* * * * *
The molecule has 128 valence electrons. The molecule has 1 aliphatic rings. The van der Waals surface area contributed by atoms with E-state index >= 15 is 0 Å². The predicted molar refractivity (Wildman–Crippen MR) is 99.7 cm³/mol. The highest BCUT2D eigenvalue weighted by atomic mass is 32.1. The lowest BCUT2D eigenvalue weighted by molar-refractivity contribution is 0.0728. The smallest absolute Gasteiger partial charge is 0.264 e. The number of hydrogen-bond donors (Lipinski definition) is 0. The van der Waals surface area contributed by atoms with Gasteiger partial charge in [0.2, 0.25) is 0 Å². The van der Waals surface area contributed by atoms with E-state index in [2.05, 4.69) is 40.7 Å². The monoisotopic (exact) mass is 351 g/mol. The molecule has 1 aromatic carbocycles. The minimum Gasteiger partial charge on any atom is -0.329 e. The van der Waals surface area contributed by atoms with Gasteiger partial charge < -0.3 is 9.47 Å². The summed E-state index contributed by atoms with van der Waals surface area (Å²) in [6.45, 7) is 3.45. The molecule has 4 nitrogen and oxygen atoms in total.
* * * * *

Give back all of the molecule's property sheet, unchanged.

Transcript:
The molecule has 128 valence electrons. The molecule has 1 aliphatic rings. The van der Waals surface area contributed by atoms with E-state index >= 15 is 0 Å². The predicted molar refractivity (Wildman–Crippen MR) is 99.7 cm³/mol. The highest BCUT2D eigenvalue weighted by atomic mass is 32.1. The lowest BCUT2D eigenvalue weighted by molar-refractivity contribution is 0.0728. The smallest absolute Gasteiger partial charge is 0.264 e. The number of hydrogen-bond donors (Lipinski definition) is 0. The van der Waals surface area contributed by atoms with Gasteiger partial charge in [0.2, 0.25) is 0 Å². The van der Waals surface area contributed by atoms with E-state index in [2.05, 4.69) is 40.7 Å². The monoisotopic (exact) mass is 351 g/mol. The molecule has 1 aromatic carbocycles. The minimum Gasteiger partial charge on any atom is -0.329 e. The van der Waals surface area contributed by atoms with Gasteiger partial charge < -0.3 is 9.47 Å². The summed E-state index contributed by atoms with van der Waals surface area (Å²) in [6.45, 7) is 3.45. The molecule has 4 nitrogen and oxygen atoms in total.